If our use of words is based upon what is socially and culturally recognized, is there even such thing as a drug use that isn't drug abuse? By popular definition aren't we all just drug fiends here? I realize this is an exageration of the concept, but it might demonstrate the point. What something is, is what it does. Are there any words that are more fitting for the general spiritual or conscious-expanding use of drugs, in modern society?


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OfflineNiamhNyx
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Re: Shamanism [Re: OrgoneConclusion]
    #7616363 - 11/09/07 08:38 PM (13 years, 11 months ago)

Quote:

OrgoneConclusion said:
NN, you get props for dissing Castaneda in front of the Dynamic Duo, Hue and Ice. :thumbup:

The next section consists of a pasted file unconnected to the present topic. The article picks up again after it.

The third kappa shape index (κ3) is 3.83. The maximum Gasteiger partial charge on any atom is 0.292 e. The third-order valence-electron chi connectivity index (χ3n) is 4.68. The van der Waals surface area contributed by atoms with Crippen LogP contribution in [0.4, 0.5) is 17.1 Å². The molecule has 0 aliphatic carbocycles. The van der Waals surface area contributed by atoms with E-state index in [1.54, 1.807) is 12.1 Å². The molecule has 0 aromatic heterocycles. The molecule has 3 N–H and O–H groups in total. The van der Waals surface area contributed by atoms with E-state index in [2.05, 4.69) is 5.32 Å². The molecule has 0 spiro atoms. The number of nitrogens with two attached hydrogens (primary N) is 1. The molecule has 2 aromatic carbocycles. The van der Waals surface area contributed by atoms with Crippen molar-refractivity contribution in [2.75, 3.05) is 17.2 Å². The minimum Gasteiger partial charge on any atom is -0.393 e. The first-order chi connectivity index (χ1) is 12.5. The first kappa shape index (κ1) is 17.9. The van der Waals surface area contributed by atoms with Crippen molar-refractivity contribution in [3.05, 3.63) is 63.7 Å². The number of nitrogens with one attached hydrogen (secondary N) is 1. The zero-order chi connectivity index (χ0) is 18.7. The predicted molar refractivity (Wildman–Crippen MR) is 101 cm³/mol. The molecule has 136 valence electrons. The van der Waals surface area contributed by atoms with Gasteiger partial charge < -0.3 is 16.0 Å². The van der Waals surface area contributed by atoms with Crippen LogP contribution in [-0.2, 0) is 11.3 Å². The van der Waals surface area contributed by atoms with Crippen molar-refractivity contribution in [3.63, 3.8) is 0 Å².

When I do, they attack like a pack of rabid dogs and I run off ragged and bleeding...




:lol: That's because you're a fun target. You know how it goes: when you're the fastest shot in town, every little punk with something to prove wants to take you on.

To make that context appropriate: when you're the most critical curmudgeon on the board, every cranky intellectual with something to prove wants to take you on.


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OfflineNiamhNyx
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Re: Shamanism [Re: daytripper23]
    #7616392 - 11/09/07 08:46 PM (13 years, 11 months ago)

Quote:

daytripper23 said:

If our use of words is based upon what is socially and culturally recognized, is there even such thing as a drug use that isn't drug abuse? By popular definition aren't we all just drug fiends here? I realize this is an exageration of the concept, but it might demonstrate the point. What something is, is what it does. Are there any words that are more fitting for the general spiritual or conscious-expanding use of drugs, in modern society?